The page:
I‘ve often said, and many others have often said, that this is one of the most important bilateral relationships in the world — between the U.S. and China.  And we need to get it right.  That cannot be said too many times.  It must be said over and over again.  It is the most important bilateral relationship in the world, and we must remember that as we proceed and act.

The clock is ticking.

This is a special year in the U.S.-China bilateral relationship.  It marks 35 years of diplomatic relations between our two countries.  Thirty-five years ago, Deng Xiaoping and President Jimmy Carter very courageously began to normalize the relationship between our two countries, to make this a better place.  It’s up to us to follow up with their courage and continue on to make this relationship even stronger.

And trade and investment are cornerstones of our relationship.  Just look at the more than $60 billion in foreign investment in China that helps drive China’s growth.  $60 billion.

As I stated, this is my fourth visit to Shanghai since I became the U.S. Ambassador to China, and each time I come to this city I make a point to visit as many U.S. companies as I can, to learn more about their growth and their challenges.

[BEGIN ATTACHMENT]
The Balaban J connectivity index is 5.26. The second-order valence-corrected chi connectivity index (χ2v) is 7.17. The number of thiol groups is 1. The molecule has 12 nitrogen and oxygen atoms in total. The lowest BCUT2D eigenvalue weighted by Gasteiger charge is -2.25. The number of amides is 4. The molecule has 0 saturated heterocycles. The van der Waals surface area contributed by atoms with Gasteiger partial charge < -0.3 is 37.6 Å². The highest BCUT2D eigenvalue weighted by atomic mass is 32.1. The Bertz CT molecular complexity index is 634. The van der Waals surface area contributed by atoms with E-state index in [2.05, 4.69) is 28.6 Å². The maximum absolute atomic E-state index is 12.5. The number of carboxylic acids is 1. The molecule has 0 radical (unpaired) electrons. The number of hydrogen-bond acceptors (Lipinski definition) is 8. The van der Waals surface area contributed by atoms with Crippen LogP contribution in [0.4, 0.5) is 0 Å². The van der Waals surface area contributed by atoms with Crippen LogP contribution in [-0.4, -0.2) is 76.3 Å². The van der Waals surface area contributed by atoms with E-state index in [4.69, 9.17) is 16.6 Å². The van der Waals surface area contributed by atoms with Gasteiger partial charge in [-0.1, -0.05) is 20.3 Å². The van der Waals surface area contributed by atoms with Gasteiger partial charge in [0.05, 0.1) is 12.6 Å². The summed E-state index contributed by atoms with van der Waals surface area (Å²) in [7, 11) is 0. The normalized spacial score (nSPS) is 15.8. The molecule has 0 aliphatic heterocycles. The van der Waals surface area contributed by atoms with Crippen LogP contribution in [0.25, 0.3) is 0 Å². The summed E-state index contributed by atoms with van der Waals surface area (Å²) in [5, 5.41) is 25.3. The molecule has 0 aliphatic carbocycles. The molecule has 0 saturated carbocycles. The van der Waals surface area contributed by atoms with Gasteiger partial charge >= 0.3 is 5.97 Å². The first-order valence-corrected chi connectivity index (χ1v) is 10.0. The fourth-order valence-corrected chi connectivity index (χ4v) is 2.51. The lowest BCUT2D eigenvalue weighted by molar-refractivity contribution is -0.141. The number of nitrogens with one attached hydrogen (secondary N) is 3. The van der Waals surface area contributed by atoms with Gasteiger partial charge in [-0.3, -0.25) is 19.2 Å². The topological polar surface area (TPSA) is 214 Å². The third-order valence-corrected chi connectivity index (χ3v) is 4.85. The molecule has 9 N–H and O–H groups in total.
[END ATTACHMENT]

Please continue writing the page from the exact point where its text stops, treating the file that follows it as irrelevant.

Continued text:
During my July trip, my wife Mel and I visited the future Shanghai Disneyland site, and I see the Disney table right out there.  It reminds me of the wonderful time that we had at the site.  That will be one of the largest United States investments in China.  I can tell you that, as I talked to Disney executives, Bob Iger told me that this is his most exciting project since he’s been CEO of Disney.  He’s so involved in it, it’s a big challenge, but he likes it so much, and we’re proud that Disney is here in China.  I know you in Shanghai are proud that Disney is in Shanghai.

Once completed, millions of Chinese will visit Shanghai Disneyland for a quintessential American experience, but also with a few Chinese characteristics.